Temperate lakes may contain both coolwater fish species such as walleye (Sander vitreus) and warmwater fish species such as largemouth bass (Micropterus salmoides). Recent declining walleye and increasing largemouth bass populations have raised questions regarding the future trajectories and management actions for these species. We developed a thermodynamic model of water temperatures driven by downscaled climate data and lake-specific characteristics to estimate daily water temperature profiles for 2148 lakes in Wisconsin, US, under contemporary (1989–2014) and future (2040–2064 and 2065–2089) conditions. We correlated contemporary walleye recruitment and largemouth bass relative abundance to modeled water temperature, lake morphometry, and lake productivity, and projected lake-specific changes in each species under future climate conditions. Walleye recruitment success was negatively related and largemouth bass abundance was positively related to water temperature degree days. Both species exhibited a threshold response at the same degree day value, albeit in opposite directions. Degree days were predicted to increase in the future, although the magnitude of increase varied among lakes, time periods, and global circulation models (GCMs). Under future conditions, we predicted a loss of walleye recruitment in 33–75% of lakes where recruitment is currently supported and a 27–60% increase in the number of lakes suitable for high largemouth bass abundance. The percentage of lakes capable of supporting abundant largemouth bass but failed walleye recruitment was predicted to increase from 58% in contemporary conditions to 86% by mid-century and to 91% of lakes by late century, based on median projections across GCMs. Conversely, the percentage of lakes with successful walleye recruitment and low largemouth bass abundance was predicted to decline from 9% of lakes in contemporary conditions to only 1% of lakes in both future periods. Importantly, we identify up to 85 resilient lakes predicted to continue to support natural walleye recruitment. Management resources could target preserving these resilient walleye populations.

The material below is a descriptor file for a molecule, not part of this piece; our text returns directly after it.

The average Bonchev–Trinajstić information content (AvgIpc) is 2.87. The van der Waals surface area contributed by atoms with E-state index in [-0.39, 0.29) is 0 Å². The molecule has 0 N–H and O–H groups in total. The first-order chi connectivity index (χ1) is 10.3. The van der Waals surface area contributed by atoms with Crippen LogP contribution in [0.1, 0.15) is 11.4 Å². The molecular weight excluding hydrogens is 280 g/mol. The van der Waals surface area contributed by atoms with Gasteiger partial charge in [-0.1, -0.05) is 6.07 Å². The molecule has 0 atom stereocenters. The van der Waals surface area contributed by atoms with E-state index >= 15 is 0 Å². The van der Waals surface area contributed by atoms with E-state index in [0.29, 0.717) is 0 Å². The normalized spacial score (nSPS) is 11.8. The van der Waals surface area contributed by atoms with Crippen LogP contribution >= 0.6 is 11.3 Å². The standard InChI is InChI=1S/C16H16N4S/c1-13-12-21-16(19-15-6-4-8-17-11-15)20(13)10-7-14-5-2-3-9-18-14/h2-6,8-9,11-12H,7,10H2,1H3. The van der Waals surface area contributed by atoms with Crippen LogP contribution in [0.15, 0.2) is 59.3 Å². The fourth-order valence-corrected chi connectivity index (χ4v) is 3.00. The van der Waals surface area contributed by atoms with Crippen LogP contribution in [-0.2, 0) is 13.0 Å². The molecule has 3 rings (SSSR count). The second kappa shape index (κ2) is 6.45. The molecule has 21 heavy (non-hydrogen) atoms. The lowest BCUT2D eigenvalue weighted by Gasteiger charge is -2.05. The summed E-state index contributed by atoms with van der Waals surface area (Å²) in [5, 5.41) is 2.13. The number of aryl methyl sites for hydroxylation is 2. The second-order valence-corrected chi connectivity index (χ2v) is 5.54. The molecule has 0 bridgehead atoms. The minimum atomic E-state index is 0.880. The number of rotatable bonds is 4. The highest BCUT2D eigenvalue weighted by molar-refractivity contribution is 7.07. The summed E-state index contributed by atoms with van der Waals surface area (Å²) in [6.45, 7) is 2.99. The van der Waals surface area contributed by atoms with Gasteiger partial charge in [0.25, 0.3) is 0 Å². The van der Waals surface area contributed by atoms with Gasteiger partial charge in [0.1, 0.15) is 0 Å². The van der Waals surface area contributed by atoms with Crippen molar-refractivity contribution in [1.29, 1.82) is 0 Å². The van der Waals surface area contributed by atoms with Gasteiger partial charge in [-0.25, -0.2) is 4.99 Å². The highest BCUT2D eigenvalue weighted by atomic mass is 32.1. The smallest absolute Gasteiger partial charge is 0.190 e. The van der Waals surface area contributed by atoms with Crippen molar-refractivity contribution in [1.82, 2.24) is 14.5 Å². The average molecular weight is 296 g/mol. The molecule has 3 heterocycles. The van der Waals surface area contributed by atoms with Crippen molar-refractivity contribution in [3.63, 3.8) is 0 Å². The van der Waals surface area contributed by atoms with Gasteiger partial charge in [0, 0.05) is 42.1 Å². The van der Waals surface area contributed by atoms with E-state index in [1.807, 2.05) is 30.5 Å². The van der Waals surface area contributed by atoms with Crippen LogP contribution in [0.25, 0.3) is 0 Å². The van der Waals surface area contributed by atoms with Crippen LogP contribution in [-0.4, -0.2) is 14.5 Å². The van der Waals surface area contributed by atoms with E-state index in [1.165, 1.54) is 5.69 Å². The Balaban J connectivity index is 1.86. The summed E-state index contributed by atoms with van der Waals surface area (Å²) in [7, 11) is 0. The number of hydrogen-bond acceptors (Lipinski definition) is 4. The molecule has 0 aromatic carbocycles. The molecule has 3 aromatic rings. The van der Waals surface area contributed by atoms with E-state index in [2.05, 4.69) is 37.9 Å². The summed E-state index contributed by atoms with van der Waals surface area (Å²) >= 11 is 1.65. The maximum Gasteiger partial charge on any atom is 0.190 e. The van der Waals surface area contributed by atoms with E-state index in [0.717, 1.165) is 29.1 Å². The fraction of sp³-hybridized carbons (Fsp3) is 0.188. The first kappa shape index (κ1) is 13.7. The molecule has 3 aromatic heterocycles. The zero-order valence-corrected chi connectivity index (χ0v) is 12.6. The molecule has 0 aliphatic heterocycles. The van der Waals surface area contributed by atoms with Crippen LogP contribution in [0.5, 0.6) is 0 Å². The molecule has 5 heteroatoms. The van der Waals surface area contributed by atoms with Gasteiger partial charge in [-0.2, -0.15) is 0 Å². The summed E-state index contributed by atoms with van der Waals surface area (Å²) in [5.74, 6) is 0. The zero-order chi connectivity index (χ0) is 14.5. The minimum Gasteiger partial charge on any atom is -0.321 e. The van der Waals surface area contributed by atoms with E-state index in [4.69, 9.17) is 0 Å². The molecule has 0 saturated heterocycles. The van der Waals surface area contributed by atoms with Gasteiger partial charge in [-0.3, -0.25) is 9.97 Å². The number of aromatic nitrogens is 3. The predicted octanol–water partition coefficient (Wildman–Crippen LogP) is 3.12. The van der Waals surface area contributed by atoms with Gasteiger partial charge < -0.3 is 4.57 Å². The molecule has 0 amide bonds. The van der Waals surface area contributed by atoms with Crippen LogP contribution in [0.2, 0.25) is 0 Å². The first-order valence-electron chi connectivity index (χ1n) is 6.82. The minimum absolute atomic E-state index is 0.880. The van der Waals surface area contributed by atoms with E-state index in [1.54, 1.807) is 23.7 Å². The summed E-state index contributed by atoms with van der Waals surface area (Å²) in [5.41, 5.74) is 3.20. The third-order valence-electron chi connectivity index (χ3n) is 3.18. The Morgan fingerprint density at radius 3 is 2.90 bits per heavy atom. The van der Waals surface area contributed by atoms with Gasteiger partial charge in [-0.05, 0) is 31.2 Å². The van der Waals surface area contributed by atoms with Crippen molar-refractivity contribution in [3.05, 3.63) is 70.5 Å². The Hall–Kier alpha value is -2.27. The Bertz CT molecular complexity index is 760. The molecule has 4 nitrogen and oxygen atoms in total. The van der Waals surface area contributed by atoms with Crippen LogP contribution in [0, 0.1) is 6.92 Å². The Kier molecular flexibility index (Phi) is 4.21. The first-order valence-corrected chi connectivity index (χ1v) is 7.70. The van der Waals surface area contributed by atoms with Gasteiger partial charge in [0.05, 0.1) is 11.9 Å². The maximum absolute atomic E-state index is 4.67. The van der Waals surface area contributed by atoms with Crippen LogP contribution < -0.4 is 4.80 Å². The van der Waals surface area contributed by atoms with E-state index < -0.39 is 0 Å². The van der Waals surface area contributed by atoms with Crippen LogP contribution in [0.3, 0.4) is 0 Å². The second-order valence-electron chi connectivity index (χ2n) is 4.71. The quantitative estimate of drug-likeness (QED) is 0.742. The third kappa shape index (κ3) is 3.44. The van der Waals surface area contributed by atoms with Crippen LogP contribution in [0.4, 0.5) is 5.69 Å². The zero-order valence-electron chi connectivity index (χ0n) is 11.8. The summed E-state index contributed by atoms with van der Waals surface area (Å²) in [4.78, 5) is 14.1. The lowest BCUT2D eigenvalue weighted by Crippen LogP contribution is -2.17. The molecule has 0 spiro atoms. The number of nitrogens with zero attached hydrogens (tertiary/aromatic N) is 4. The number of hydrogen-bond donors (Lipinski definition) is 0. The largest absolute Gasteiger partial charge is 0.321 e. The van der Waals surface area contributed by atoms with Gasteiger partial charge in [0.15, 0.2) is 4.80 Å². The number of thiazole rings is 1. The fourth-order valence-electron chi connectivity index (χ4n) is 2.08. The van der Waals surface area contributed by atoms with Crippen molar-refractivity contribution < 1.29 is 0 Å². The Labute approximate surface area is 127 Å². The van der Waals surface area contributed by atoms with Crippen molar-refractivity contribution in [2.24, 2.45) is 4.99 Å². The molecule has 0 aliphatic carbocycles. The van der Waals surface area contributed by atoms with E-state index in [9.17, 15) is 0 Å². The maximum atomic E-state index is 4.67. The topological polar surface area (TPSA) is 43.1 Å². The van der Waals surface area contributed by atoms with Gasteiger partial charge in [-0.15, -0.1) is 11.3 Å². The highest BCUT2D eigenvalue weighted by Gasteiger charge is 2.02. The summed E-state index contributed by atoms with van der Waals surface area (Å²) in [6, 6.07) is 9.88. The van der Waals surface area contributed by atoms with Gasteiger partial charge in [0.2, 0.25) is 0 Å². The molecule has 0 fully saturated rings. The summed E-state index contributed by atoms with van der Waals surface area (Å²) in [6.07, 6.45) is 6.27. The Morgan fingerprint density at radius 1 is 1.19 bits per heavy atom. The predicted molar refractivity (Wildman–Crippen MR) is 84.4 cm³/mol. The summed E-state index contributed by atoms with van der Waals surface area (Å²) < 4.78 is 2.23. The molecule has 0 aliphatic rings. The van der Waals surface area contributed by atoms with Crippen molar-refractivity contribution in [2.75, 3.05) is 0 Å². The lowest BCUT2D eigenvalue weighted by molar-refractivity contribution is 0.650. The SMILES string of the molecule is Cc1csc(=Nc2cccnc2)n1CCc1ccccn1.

Bibliographical noteFunding Information:
We thank current and past employees of the Wisconsin DNR, the Great Lakes Indian Fish and Wildlife Commission, and citizen volunteers of Wisconsin for the data collection and collation that made this project possible. We are grateful to the bass?walleye team for generating a never-ending list of interesting research questions and management applications: Steve Carpenter, Jereme Gaeta, Daisuke Goto, Joe Hennessey, Dan Isermann, Craig Kelling, John Lyons, Eric Pedersen, Andrew Rypel, Greg Sass, Kaitlin Schnell, Tyler Tunney, and Jake Vander Zanden. Thanks to Jennifer Filbert, Alex Latzka, Mona Papes, and Dan Oele for data gathering to support the lake temperature modeling, and to Tom Cichosz, Steve Hewett, and Joe Hennessy for sharing their extensive knowledge of the walleye dataset. GH owes a huge gratitude to John Lyons for support and ideas. Thanks also to Peter Jacobson, Todd Kalish, John Lyons, Jeff Ziegeweid, Kevin Wehrly, and one anonymous reviewer for insightful comments on an earlier version of this manuscript. This study was funded by the Department of the Interior Northeast Climate Science Center under the proposal ?An integrated assessment of lake and stream thermal habitat under climate change?, the United States Geological Survey National Climate Change and Wildlife Science Center grant 10909172 to the University of Wisconsin?Madison, and the WDNR Federal Aid in Sport Fish Restoration (Project F-95-P, study SSBW). Any use of trade, product, or firm names is for descriptive purposes only and does not imply endorsement by the US Government.
© 2016 The Authors. Global Change Biology published by John Wiley & Sons Ltd.
Copyright 2017 Elsevier B.V., All rights reserved.
- Micropterus salmoides
- Sander vitreus
- climate projections
- community composition
- largemouth bass
- species distribution model
- temperate lakes
- thermal profiles